“Only 100 rupees!” said the shopkeeper.
“No. I’ll take it for 80 rupees,” replied someone.

A lot of bargaining was happening in a hall of N.K.Singh Memorial English Preparatory Secondary School (EPS) that day. The little shopkeepers from the fifth grades had set up their fruit market in the school for a day.

Last year, EPS School implemented an in-school project for its fifth-grade students as an activity of the International School Award programme. Their project titled ‘My Personal Piggy Bank’ was about enabling the students to identify coins and currencies of three countries – Nepal, England and the United States of America, and developing their mathematical skills in relation with the use and saving of money in daily life.

“Teaching beyond the books is important to make learning fun. We designed this project with the same motive. My Piggy Bank is an integral part of our school’s curriculum, but embedded with Mathematics, Social Studies and Creative Arts courses that our fifth-grade students must study. This project also helped students to understand the national and international coins and currencies used worldwide,” says Anup Mukhiya, the School Principal.

What did the students do?
The students during the project period enrolled in various activities e.g. quiz contest on identifying coins and currencies and denomination of currency, class activities of making money of chart papers and silver foil to practice mathematics- addition, subtraction, multiplication and division, and took part in the orientation from the Nepal Investment Bank on the importance of saving money and about child saving account.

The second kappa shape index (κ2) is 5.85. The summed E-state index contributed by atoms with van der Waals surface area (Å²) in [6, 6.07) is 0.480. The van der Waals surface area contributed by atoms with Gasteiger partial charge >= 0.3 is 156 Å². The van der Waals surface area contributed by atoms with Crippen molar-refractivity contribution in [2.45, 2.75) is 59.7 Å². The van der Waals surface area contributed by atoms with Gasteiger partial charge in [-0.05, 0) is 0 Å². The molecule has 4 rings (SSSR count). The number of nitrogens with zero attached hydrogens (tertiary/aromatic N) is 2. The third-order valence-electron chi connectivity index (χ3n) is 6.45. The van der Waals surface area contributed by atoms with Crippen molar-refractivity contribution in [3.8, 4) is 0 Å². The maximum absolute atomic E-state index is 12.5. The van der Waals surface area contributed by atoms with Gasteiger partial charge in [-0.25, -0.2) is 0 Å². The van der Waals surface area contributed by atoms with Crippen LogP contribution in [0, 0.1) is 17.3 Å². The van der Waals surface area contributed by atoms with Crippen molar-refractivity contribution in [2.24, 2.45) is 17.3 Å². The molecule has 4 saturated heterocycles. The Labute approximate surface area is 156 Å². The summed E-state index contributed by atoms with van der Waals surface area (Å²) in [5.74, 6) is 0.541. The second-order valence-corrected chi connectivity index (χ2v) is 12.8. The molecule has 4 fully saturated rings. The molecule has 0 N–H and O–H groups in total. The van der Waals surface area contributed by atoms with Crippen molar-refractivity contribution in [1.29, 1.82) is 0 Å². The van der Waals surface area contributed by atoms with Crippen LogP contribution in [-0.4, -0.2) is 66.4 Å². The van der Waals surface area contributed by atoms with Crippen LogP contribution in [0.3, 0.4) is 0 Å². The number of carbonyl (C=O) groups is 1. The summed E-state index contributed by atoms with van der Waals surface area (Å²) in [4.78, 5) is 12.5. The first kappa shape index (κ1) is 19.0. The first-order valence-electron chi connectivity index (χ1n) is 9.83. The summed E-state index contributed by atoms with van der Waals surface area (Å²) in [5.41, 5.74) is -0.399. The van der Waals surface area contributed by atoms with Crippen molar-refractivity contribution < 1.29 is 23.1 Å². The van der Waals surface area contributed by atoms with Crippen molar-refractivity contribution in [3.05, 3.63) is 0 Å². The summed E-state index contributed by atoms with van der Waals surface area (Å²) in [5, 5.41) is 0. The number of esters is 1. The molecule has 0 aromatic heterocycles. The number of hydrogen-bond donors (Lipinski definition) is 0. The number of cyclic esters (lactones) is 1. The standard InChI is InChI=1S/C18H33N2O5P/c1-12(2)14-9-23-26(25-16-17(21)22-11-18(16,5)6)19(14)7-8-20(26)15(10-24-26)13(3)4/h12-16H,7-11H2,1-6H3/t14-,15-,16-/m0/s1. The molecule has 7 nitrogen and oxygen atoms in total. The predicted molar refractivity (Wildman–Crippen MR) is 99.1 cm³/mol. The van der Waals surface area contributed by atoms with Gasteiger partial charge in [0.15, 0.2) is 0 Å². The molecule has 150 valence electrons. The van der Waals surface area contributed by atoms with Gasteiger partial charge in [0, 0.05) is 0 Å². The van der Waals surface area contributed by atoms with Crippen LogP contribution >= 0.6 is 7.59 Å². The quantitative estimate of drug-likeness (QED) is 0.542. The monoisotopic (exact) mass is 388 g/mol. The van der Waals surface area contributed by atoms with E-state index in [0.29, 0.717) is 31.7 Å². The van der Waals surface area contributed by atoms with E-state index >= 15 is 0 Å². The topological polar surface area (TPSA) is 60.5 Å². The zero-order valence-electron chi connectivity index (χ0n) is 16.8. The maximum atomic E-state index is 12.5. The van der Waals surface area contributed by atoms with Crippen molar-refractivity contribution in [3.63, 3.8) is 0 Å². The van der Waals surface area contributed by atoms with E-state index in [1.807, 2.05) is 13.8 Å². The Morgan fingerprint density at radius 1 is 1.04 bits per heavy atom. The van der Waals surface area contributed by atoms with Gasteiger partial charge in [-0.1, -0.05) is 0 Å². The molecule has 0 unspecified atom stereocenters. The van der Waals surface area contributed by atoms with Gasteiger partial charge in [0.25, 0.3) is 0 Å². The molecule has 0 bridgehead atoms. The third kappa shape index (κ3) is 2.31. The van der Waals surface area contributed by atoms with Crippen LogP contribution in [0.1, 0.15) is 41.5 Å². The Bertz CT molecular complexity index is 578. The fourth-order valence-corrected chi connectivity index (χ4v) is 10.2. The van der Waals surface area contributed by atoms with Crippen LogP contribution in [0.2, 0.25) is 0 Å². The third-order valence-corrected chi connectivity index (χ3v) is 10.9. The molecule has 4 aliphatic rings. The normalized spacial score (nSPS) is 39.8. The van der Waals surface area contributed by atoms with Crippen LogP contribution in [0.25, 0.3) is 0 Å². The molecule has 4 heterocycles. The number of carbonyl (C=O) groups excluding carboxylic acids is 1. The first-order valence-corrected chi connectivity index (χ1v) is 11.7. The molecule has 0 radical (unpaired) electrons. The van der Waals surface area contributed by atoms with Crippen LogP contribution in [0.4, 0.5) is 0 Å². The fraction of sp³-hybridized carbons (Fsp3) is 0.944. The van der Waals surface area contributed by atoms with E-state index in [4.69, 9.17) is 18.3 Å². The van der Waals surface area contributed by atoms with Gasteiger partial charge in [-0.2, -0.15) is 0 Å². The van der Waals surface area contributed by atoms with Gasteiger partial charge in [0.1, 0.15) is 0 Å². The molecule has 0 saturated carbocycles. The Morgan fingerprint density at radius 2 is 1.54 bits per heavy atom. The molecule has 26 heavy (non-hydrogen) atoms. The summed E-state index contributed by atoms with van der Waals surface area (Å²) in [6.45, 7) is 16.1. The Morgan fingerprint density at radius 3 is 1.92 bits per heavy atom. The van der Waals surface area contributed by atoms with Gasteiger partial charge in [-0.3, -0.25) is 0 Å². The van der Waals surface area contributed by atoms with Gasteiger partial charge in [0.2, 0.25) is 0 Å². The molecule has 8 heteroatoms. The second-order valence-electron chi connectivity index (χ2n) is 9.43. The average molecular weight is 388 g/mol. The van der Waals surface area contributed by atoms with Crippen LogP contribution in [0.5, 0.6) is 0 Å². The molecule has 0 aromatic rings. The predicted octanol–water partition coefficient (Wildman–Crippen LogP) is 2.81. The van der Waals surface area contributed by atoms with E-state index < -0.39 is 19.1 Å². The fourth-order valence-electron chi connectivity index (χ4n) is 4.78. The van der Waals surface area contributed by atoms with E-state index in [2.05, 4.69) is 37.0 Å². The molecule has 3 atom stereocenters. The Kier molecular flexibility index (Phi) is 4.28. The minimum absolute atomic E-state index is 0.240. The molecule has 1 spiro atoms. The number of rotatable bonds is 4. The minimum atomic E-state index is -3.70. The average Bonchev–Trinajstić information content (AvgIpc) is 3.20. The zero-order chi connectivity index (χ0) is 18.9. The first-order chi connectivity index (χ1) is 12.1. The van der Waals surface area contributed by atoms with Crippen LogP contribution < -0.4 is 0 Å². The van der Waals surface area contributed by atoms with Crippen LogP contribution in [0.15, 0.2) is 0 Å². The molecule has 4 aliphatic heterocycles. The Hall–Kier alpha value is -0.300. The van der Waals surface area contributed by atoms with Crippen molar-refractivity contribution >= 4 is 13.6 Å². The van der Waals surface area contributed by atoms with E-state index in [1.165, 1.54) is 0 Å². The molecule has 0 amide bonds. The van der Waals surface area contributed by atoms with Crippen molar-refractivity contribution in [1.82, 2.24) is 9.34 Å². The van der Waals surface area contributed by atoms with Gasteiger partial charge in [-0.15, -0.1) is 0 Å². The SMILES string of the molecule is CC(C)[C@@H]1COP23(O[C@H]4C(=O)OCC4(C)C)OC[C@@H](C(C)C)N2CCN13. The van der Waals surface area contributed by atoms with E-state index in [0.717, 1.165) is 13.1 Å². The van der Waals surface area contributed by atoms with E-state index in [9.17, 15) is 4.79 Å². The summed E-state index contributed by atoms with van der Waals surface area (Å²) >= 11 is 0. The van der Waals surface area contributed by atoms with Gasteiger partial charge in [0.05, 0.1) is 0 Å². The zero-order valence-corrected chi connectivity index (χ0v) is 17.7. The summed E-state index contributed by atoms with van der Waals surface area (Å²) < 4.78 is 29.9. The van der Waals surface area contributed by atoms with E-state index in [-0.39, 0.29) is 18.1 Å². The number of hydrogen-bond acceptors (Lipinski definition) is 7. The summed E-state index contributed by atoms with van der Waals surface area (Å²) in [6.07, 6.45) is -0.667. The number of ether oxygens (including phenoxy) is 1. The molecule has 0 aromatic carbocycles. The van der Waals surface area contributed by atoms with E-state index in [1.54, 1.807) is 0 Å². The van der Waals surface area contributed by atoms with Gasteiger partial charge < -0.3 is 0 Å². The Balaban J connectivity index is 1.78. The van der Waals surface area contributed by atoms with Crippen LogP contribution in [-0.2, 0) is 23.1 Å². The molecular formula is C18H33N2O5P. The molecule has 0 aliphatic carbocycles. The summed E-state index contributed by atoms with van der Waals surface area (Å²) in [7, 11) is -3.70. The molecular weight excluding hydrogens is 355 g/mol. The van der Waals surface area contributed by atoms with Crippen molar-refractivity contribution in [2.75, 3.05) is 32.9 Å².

To understand more about how the currencies work and using mathematics in a practical setting, the students went to the fruit markets with their teachers and bought fruits to set up a one-day fruit market in the school premises. On the day of the fair, the school invited the parents to shop in the market and provided the first-hand experience to their children on transaction of money. The fair was eventful as well as a new learning experience for everyone. The students who roleplayed as shopkeepers also made their personal piggy banks to save their earning of the day.

What did the students learn?
They learned about international currencies and their values and could identify the coins and paper money of three different countries. The practical use of the money helped the students to link classroom math in a live setting, helping them sharpen their life skills and an understanding of the value of money.

The British Council’s International School Award (ISA) is a global accreditation scheme that supports and recognizes schools for incorporating an international dimension in their teaching. The accreditation process support schools to develop action plans and deliver lessons according to the plan. The programme encourages partnerships and collaboration between schools – both internationally and locally.  The ISA is a part of the Connecting Classrooms through Global Learning Programme which is co-funded by the British Council and UK aid. This global programme is currently being implemented in 34 countries. Across Nepal, over 60 schools are currently involved in the 2018-19 cycle and over 300 schools will be working on the 2019-20 programme.